One of my favorite things about reading Nortlanders, Brian Wood’s comics tales of the Viking Era, is that between the 8-issue arcs comes a quick 2-issue arc or a one-shot. This newest one can be summed up in about a sentence: hermit discovers body in ice, gets blamed for murder. It’s a dark tale, with drawings that are truly evocative. In a very simple, minimalist way, these microscopic works of art offer up a “You Are There” experience you’re not likely to find anywhere else.
What happened after Khan, the survivors of the Botany Bay and Marla McGivers beamed down to Ceti Alpha V, but before Captain Terrell and Pavel Chekov ran afoul of the group on (what they thought was) Ceti Alpha VI?
It’s a question we’ve long been asking. So much so that, a few years back, there was a novel written: To Reign in Hell: The Exile of Khan Noonien Singh.
But expanded universes know no canon!
This 4-issue comic is similar to the novel in some of the major beats, but not all. It’s a fun read for Khan fans, and also features some pretty cool art. (Marla McGivers in a flesh-colored catsuit that teeters on the edge of pornographic, for example.)
This is also a good arc for folks who are only Trek fans on a surface level. Pretty much everyone knows Space Seed and TWOK, right?
With Soderbergh’s Che, Koji Wakamatsu’s United Red Army, Uli Edel’s Baader-Meinhof Complex and, heck, Spielberg’s Munich all coming out in the last 5 years, it is fair to say that, yes, armed leftist revolutionaries are quite cinematic.
I’ve been a fan of this odd subgenre for quite some time (read this piece from way back in February of 1999) but only now is the rest of the world caught up with me.
Assayas, a difficult filmmaker, knows how to pour on the ambience, and there are sequences in this five-and-a-half-hour mini-series that really hit it out of the park. The soundtrack of early 80s post-punk (Wire, New Order, The Feelies) is an inspired choice. The film as a whole does a fascinating job of fleshing out a lengthy wikipedia entry but, as a whole, it doesn’t quite fit together as drama.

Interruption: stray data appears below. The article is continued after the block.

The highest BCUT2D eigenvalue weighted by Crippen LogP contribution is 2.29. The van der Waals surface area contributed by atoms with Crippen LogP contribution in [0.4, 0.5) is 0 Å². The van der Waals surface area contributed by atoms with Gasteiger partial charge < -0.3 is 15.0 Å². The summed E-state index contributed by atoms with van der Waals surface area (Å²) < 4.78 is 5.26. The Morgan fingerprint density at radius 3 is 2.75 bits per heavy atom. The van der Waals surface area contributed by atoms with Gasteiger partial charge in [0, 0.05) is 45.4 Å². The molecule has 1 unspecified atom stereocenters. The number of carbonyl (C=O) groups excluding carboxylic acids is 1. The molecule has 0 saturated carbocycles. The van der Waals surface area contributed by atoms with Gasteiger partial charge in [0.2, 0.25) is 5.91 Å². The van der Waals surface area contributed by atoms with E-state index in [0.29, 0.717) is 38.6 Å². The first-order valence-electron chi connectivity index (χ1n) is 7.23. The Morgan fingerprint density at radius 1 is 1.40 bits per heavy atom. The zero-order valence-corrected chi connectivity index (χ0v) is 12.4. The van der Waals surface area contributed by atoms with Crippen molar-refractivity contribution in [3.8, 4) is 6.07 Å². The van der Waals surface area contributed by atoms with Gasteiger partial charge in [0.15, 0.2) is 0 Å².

There are 101 great moments, but I can’t say that I really connected to the characters in an emotional way.
The flick does get you thinking, though.
Here’s a concept: we can blame the rise of fundamentalist Islam (and the terrorism that comes with it) on the end of the Cold War. I’m being very serious. The power & money in the Arab world was primarily in the hands of militant Marxist-Leninists during this time. No friend to the West, for sure, but also not the type of psychotics who would revel in the mass death of civilians. The foot soldiers, all a bit twisted, yes, were book smart, and sometimes had a conscience. They talked about dialectics and rambled about economic theory.
When the Wall fell, the men in power in the Middle East wanted to stay there, but since Communism was dead they turned to the opiate of the masses and this film shows the beats that let it happen.
You think the wealthy Syrians give a rat’s ass about Allah any more than they did the struggle of the Proletariat?
Another thing: this movie (which, by the way, gets high marks for staying apolitical, even though it is about political struggles) makes it clear that most of the world’s problems are due to the fact that so many people just can not and will not accept that Jews can have a thriving, independent state. How is it that French citizens, who have all the opportunity in the world to protest their own country’s imperialist agenda (which still exists right now in 2011), spend all of their time and energy fighting over the rights of the Palestinians? And they do so in a way that refuses to accept that culpability for their plight may be even a tiny bit shared with wealthy Arab states as well as the Israelis?
Well, that’s an argument for another day.
You should watch Carlos. It is an interesting story and has some crack filmmaking, even if all the women characters were basically “Blowjob Provider A, Blowjob Provider B, Blowjob Provider C and The Crazy One.”
This is the worst movie Woody Allen has ever made.
I don’t like saying bad things about Woody. Let’s move on.
A standard enough Hollywood historical epic elevated by great music, a spectacularly shot climax and, let’s not mince words, the very becoming two leads. Daniel Day-Lewis & Madeline Stowe in 1992 are Platonic ideals of beauty. You can’t fight star power. Loincloths and bodices never looked so good. (Wes Studi is awesome in this, too.)
Satirical horror flick about a group of workers (for an arms manufacturer) getting their comeuppance in an Eastern European “team-building” weekend.
Decent idea, but, for some reason, didn’t quite work for me.
I watched this movie late last night and I’ve already forgotten how it ends.
What I do, remember, are some absurd fight sequences, gun fetish shots, Milla Jovovich in tight outfits and dudes whose faces split open. And Tig from Sons of Anarchy being the Paul Reiser from Aliens character.
Paul W.S. Anderson makes garbage, but he’ll never make a movie I won’t sit through. Hey, at least I’m honest.